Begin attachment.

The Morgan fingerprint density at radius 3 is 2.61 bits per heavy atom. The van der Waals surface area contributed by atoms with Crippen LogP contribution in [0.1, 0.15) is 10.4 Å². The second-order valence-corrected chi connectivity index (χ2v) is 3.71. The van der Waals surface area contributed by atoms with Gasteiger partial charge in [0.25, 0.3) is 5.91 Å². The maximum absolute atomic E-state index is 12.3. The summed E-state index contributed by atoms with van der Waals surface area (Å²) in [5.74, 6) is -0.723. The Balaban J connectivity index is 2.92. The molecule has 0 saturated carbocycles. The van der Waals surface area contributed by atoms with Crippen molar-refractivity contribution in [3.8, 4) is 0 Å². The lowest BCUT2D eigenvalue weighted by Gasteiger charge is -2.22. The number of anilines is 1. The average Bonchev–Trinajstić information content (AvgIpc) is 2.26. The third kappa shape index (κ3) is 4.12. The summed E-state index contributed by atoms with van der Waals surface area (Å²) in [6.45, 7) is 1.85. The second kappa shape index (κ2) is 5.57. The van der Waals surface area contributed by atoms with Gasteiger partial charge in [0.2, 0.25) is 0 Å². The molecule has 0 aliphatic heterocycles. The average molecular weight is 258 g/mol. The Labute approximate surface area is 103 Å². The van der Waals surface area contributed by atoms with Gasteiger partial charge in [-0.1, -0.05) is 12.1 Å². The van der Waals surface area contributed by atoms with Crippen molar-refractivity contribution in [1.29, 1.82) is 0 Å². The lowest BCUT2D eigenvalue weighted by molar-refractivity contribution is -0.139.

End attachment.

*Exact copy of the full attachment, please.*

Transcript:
The Morgan fingerprint density at radius 3 is 2.61 bits per heavy atom. The van der Waals surface area contributed by atoms with Crippen LogP contribution in [0.1, 0.15) is 10.4 Å². The second-order valence-corrected chi connectivity index (χ2v) is 3.71. The van der Waals surface area contributed by atoms with Gasteiger partial charge in [0.25, 0.3) is 5.91 Å². The maximum absolute atomic E-state index is 12.3. The summed E-state index contributed by atoms with van der Waals surface area (Å²) in [5.74, 6) is -0.723. The Balaban J connectivity index is 2.92. The molecule has 0 saturated carbocycles. The van der Waals surface area contributed by atoms with Crippen molar-refractivity contribution in [3.8, 4) is 0 Å². The lowest BCUT2D eigenvalue weighted by Gasteiger charge is -2.22. The number of anilines is 1. The average Bonchev–Trinajstić information content (AvgIpc) is 2.26. The third kappa shape index (κ3) is 4.12. The summed E-state index contributed by atoms with van der Waals surface area (Å²) in [6.45, 7) is 1.85. The second kappa shape index (κ2) is 5.57. The van der Waals surface area contributed by atoms with Gasteiger partial charge in [0.2, 0.25) is 0 Å². The molecule has 0 aliphatic heterocycles. The average molecular weight is 258 g/mol. The Labute approximate surface area is 103 Å². The van der Waals surface area contributed by atoms with Gasteiger partial charge in [-0.1, -0.05) is 12.1 Å². The van der Waals surface area contributed by atoms with Crippen molar-refractivity contribution in [1.29, 1.82) is 0 Å². The lowest BCUT2D eigenvalue weighted by molar-refractivity contribution is -0.139.